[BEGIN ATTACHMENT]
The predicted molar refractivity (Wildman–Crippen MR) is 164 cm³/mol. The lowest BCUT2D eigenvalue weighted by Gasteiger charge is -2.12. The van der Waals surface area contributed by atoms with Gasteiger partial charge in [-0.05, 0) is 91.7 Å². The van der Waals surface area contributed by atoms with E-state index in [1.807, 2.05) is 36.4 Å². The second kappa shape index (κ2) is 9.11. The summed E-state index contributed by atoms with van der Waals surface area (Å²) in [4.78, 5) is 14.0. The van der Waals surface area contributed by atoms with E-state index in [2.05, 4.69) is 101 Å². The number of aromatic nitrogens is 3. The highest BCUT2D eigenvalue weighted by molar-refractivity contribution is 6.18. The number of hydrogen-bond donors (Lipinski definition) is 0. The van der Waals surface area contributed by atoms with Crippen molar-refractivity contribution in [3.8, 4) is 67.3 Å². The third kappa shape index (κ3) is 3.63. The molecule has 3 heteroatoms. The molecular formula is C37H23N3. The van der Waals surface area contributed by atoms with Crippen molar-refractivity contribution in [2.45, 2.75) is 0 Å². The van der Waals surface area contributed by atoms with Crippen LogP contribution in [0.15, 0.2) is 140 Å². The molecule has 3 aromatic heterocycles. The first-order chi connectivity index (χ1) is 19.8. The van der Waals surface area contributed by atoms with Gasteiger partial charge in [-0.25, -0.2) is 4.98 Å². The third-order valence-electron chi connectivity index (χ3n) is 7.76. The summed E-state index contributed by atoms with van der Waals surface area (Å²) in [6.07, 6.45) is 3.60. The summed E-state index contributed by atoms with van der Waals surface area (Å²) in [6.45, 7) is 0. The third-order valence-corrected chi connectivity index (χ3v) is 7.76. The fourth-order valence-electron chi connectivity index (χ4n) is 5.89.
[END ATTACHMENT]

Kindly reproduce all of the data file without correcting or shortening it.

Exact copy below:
The predicted molar refractivity (Wildman–Crippen MR) is 164 cm³/mol. The lowest BCUT2D eigenvalue weighted by Gasteiger charge is -2.12. The van der Waals surface area contributed by atoms with Gasteiger partial charge in [-0.05, 0) is 91.7 Å². The van der Waals surface area contributed by atoms with E-state index in [1.807, 2.05) is 36.4 Å². The second kappa shape index (κ2) is 9.11. The summed E-state index contributed by atoms with van der Waals surface area (Å²) in [4.78, 5) is 14.0. The van der Waals surface area contributed by atoms with E-state index in [2.05, 4.69) is 101 Å². The number of aromatic nitrogens is 3. The highest BCUT2D eigenvalue weighted by molar-refractivity contribution is 6.18. The number of hydrogen-bond donors (Lipinski definition) is 0. The van der Waals surface area contributed by atoms with Crippen molar-refractivity contribution in [3.8, 4) is 67.3 Å². The third kappa shape index (κ3) is 3.63. The molecule has 3 heteroatoms. The molecular formula is C37H23N3. The van der Waals surface area contributed by atoms with Crippen molar-refractivity contribution in [2.45, 2.75) is 0 Å². The van der Waals surface area contributed by atoms with Crippen LogP contribution in [0.15, 0.2) is 140 Å². The molecule has 3 aromatic heterocycles. The first-order chi connectivity index (χ1) is 19.8. The van der Waals surface area contributed by atoms with Gasteiger partial charge in [-0.25, -0.2) is 4.98 Å². The third-order valence-electron chi connectivity index (χ3n) is 7.76. The summed E-state index contributed by atoms with van der Waals surface area (Å²) in [6.07, 6.45) is 3.60. The summed E-state index contributed by atoms with van der Waals surface area (Å²) in [6.45, 7) is 0. The third-order valence-corrected chi connectivity index (χ3v) is 7.76. The fourth-order valence-electron chi connectivity index (χ4n) is 5.89.